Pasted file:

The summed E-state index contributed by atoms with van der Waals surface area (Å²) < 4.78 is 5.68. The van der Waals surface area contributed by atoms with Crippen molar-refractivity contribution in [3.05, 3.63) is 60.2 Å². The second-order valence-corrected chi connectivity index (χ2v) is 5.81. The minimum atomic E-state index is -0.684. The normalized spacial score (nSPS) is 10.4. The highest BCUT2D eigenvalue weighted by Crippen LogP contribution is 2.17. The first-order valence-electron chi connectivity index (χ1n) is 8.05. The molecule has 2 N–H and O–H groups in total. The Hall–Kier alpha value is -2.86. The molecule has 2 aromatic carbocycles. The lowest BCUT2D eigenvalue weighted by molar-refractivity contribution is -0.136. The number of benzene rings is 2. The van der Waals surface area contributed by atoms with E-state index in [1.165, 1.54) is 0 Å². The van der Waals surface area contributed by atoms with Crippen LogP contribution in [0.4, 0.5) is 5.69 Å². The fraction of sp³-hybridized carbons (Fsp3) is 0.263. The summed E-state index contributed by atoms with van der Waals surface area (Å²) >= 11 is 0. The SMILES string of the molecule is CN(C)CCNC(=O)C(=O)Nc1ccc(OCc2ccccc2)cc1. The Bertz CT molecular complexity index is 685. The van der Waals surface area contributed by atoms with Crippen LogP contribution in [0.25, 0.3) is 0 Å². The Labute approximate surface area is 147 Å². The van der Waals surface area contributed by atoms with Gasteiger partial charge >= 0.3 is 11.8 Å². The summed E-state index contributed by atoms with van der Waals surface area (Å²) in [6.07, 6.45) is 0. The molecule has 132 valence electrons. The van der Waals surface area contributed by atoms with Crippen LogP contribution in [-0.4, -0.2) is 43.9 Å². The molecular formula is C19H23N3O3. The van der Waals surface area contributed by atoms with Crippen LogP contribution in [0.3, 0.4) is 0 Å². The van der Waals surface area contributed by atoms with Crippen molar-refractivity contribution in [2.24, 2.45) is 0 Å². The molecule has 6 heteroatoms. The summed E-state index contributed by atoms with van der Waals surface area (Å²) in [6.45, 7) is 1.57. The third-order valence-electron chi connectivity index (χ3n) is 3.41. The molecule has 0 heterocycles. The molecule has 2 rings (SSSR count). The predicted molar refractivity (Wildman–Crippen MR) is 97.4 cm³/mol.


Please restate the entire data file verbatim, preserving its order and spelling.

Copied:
The summed E-state index contributed by atoms with van der Waals surface area (Å²) < 4.78 is 5.68. The van der Waals surface area contributed by atoms with Crippen molar-refractivity contribution in [3.05, 3.63) is 60.2 Å². The second-order valence-corrected chi connectivity index (χ2v) is 5.81. The minimum atomic E-state index is -0.684. The normalized spacial score (nSPS) is 10.4. The highest BCUT2D eigenvalue weighted by Crippen LogP contribution is 2.17. The first-order valence-electron chi connectivity index (χ1n) is 8.05. The molecule has 2 N–H and O–H groups in total. The Hall–Kier alpha value is -2.86. The molecule has 2 aromatic carbocycles. The lowest BCUT2D eigenvalue weighted by molar-refractivity contribution is -0.136. The number of benzene rings is 2. The van der Waals surface area contributed by atoms with E-state index in [1.165, 1.54) is 0 Å². The van der Waals surface area contributed by atoms with Crippen LogP contribution in [0.4, 0.5) is 5.69 Å². The fraction of sp³-hybridized carbons (Fsp3) is 0.263. The summed E-state index contributed by atoms with van der Waals surface area (Å²) >= 11 is 0. The SMILES string of the molecule is CN(C)CCNC(=O)C(=O)Nc1ccc(OCc2ccccc2)cc1. The Bertz CT molecular complexity index is 685. The van der Waals surface area contributed by atoms with Crippen LogP contribution in [0.25, 0.3) is 0 Å². The Labute approximate surface area is 147 Å². The van der Waals surface area contributed by atoms with Gasteiger partial charge >= 0.3 is 11.8 Å². The summed E-state index contributed by atoms with van der Waals surface area (Å²) in [6.07, 6.45) is 0. The molecule has 132 valence electrons. The van der Waals surface area contributed by atoms with Crippen LogP contribution in [-0.4, -0.2) is 43.9 Å². The molecular formula is C19H23N3O3. The van der Waals surface area contributed by atoms with Crippen LogP contribution in [0.3, 0.4) is 0 Å². The van der Waals surface area contributed by atoms with Crippen molar-refractivity contribution in [2.24, 2.45) is 0 Å². The molecule has 6 heteroatoms. The summed E-state index contributed by atoms with van der Waals surface area (Å²) in [6.45, 7) is 1.57. The third-order valence-electron chi connectivity index (χ3n) is 3.41. The molecule has 0 heterocycles. The molecule has 2 rings (SSSR count). The predicted molar refractivity (Wildman–Crippen MR) is 97.4 cm³/mol.